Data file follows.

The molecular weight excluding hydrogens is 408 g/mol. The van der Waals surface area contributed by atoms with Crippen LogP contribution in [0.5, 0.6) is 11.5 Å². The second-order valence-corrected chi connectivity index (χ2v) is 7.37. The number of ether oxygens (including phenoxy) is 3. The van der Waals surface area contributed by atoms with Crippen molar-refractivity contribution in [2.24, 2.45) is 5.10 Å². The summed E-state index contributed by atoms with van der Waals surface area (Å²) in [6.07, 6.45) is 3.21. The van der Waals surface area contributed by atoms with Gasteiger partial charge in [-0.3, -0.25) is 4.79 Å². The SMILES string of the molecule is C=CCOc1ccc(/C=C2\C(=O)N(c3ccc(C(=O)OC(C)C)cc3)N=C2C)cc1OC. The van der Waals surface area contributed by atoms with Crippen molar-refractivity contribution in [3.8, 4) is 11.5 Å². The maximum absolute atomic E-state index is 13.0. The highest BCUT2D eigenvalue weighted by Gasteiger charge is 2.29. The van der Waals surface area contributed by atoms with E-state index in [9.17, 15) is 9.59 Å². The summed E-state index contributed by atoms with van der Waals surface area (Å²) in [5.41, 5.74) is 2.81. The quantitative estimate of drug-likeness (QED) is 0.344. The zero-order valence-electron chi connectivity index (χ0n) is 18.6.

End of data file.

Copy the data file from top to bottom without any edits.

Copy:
The molecular weight excluding hydrogens is 408 g/mol. The van der Waals surface area contributed by atoms with Crippen LogP contribution in [0.5, 0.6) is 11.5 Å². The second-order valence-corrected chi connectivity index (χ2v) is 7.37. The number of ether oxygens (including phenoxy) is 3. The van der Waals surface area contributed by atoms with Crippen molar-refractivity contribution in [2.24, 2.45) is 5.10 Å². The summed E-state index contributed by atoms with van der Waals surface area (Å²) in [6.07, 6.45) is 3.21. The van der Waals surface area contributed by atoms with Gasteiger partial charge in [-0.3, -0.25) is 4.79 Å². The SMILES string of the molecule is C=CCOc1ccc(/C=C2\C(=O)N(c3ccc(C(=O)OC(C)C)cc3)N=C2C)cc1OC. The van der Waals surface area contributed by atoms with Crippen molar-refractivity contribution in [3.8, 4) is 11.5 Å². The maximum absolute atomic E-state index is 13.0. The highest BCUT2D eigenvalue weighted by Gasteiger charge is 2.29. The van der Waals surface area contributed by atoms with E-state index in [9.17, 15) is 9.59 Å². The summed E-state index contributed by atoms with van der Waals surface area (Å²) in [5.41, 5.74) is 2.81. The quantitative estimate of drug-likeness (QED) is 0.344. The zero-order valence-electron chi connectivity index (χ0n) is 18.6.